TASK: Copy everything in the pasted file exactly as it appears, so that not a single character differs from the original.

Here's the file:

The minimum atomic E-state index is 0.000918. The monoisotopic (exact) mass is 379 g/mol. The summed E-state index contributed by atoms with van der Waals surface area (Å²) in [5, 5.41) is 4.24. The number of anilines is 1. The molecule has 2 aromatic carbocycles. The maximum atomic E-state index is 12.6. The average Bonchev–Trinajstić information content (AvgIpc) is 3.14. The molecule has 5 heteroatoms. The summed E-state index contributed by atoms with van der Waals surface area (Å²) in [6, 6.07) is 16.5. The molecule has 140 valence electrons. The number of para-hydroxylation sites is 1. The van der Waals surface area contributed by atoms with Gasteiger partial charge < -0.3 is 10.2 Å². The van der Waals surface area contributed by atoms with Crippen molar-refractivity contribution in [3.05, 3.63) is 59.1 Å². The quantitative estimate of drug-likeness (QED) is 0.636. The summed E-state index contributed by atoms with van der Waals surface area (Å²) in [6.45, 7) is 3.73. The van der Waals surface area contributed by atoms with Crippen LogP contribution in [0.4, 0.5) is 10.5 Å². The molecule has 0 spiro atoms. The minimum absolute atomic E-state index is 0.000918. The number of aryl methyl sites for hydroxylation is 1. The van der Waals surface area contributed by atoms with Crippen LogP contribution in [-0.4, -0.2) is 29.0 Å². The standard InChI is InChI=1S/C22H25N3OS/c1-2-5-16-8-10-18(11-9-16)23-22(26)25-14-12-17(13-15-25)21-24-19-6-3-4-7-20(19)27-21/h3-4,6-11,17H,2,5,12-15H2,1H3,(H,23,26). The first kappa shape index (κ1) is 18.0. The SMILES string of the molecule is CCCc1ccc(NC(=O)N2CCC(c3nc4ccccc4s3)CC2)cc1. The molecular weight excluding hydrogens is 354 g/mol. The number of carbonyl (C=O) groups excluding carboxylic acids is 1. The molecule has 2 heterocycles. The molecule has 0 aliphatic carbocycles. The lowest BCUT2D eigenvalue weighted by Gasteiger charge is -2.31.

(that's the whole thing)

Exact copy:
The minimum atomic E-state index is 0.000918. The monoisotopic (exact) mass is 379 g/mol. The summed E-state index contributed by atoms with van der Waals surface area (Å²) in [5, 5.41) is 4.24. The number of anilines is 1. The molecule has 2 aromatic carbocycles. The maximum atomic E-state index is 12.6. The average Bonchev–Trinajstić information content (AvgIpc) is 3.14. The molecule has 5 heteroatoms. The summed E-state index contributed by atoms with van der Waals surface area (Å²) in [6, 6.07) is 16.5. The molecule has 140 valence electrons. The number of para-hydroxylation sites is 1. The van der Waals surface area contributed by atoms with Gasteiger partial charge < -0.3 is 10.2 Å². The van der Waals surface area contributed by atoms with Crippen molar-refractivity contribution in [3.05, 3.63) is 59.1 Å². The quantitative estimate of drug-likeness (QED) is 0.636. The summed E-state index contributed by atoms with van der Waals surface area (Å²) in [6.45, 7) is 3.73. The van der Waals surface area contributed by atoms with Crippen LogP contribution in [0.4, 0.5) is 10.5 Å². The molecule has 0 spiro atoms. The minimum absolute atomic E-state index is 0.000918. The number of aryl methyl sites for hydroxylation is 1. The van der Waals surface area contributed by atoms with Crippen LogP contribution in [-0.4, -0.2) is 29.0 Å². The standard InChI is InChI=1S/C22H25N3OS/c1-2-5-16-8-10-18(11-9-16)23-22(26)25-14-12-17(13-15-25)21-24-19-6-3-4-7-20(19)27-21/h3-4,6-11,17H,2,5,12-15H2,1H3,(H,23,26). The first kappa shape index (κ1) is 18.0. The SMILES string of the molecule is CCCc1ccc(NC(=O)N2CCC(c3nc4ccccc4s3)CC2)cc1. The molecular weight excluding hydrogens is 354 g/mol. The number of carbonyl (C=O) groups excluding carboxylic acids is 1. The molecule has 2 heterocycles. The molecule has 0 aliphatic carbocycles. The lowest BCUT2D eigenvalue weighted by Gasteiger charge is -2.31.